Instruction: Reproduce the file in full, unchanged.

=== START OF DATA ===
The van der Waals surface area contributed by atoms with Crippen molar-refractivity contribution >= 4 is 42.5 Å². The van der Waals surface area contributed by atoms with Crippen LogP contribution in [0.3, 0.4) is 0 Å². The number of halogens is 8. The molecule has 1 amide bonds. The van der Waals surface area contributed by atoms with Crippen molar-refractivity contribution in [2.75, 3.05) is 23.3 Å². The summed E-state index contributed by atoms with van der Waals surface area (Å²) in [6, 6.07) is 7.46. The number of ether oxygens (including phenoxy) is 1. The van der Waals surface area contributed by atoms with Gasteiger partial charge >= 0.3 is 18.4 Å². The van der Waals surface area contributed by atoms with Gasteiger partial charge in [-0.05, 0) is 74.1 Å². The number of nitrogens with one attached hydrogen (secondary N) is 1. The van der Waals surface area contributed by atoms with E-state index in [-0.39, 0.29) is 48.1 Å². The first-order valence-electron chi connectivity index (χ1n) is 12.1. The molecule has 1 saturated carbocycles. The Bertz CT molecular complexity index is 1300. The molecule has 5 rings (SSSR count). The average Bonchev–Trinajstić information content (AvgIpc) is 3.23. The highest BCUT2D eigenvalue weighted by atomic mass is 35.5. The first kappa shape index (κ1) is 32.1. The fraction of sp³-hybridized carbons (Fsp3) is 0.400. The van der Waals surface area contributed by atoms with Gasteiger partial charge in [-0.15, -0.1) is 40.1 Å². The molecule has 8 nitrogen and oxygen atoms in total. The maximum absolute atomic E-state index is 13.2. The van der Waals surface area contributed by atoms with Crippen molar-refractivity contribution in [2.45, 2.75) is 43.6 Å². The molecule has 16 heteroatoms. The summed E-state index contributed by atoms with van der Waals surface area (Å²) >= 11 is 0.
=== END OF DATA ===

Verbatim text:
The van der Waals surface area contributed by atoms with Crippen molar-refractivity contribution >= 4 is 42.5 Å². The van der Waals surface area contributed by atoms with Crippen LogP contribution in [0.3, 0.4) is 0 Å². The number of halogens is 8. The molecule has 1 amide bonds. The van der Waals surface area contributed by atoms with Crippen molar-refractivity contribution in [2.75, 3.05) is 23.3 Å². The summed E-state index contributed by atoms with van der Waals surface area (Å²) in [6, 6.07) is 7.46. The number of ether oxygens (including phenoxy) is 1. The van der Waals surface area contributed by atoms with Gasteiger partial charge >= 0.3 is 18.4 Å². The van der Waals surface area contributed by atoms with Gasteiger partial charge in [-0.05, 0) is 74.1 Å². The number of nitrogens with one attached hydrogen (secondary N) is 1. The van der Waals surface area contributed by atoms with E-state index in [-0.39, 0.29) is 48.1 Å². The first-order valence-electron chi connectivity index (χ1n) is 12.1. The molecule has 1 saturated carbocycles. The Bertz CT molecular complexity index is 1300. The molecule has 5 rings (SSSR count). The average Bonchev–Trinajstić information content (AvgIpc) is 3.23. The highest BCUT2D eigenvalue weighted by atomic mass is 35.5. The first kappa shape index (κ1) is 32.1. The fraction of sp³-hybridized carbons (Fsp3) is 0.400. The van der Waals surface area contributed by atoms with Gasteiger partial charge in [-0.15, -0.1) is 40.1 Å². The molecule has 8 nitrogen and oxygen atoms in total. The maximum absolute atomic E-state index is 13.2. The van der Waals surface area contributed by atoms with Crippen molar-refractivity contribution in [2.45, 2.75) is 43.6 Å². The molecule has 16 heteroatoms. The summed E-state index contributed by atoms with van der Waals surface area (Å²) >= 11 is 0.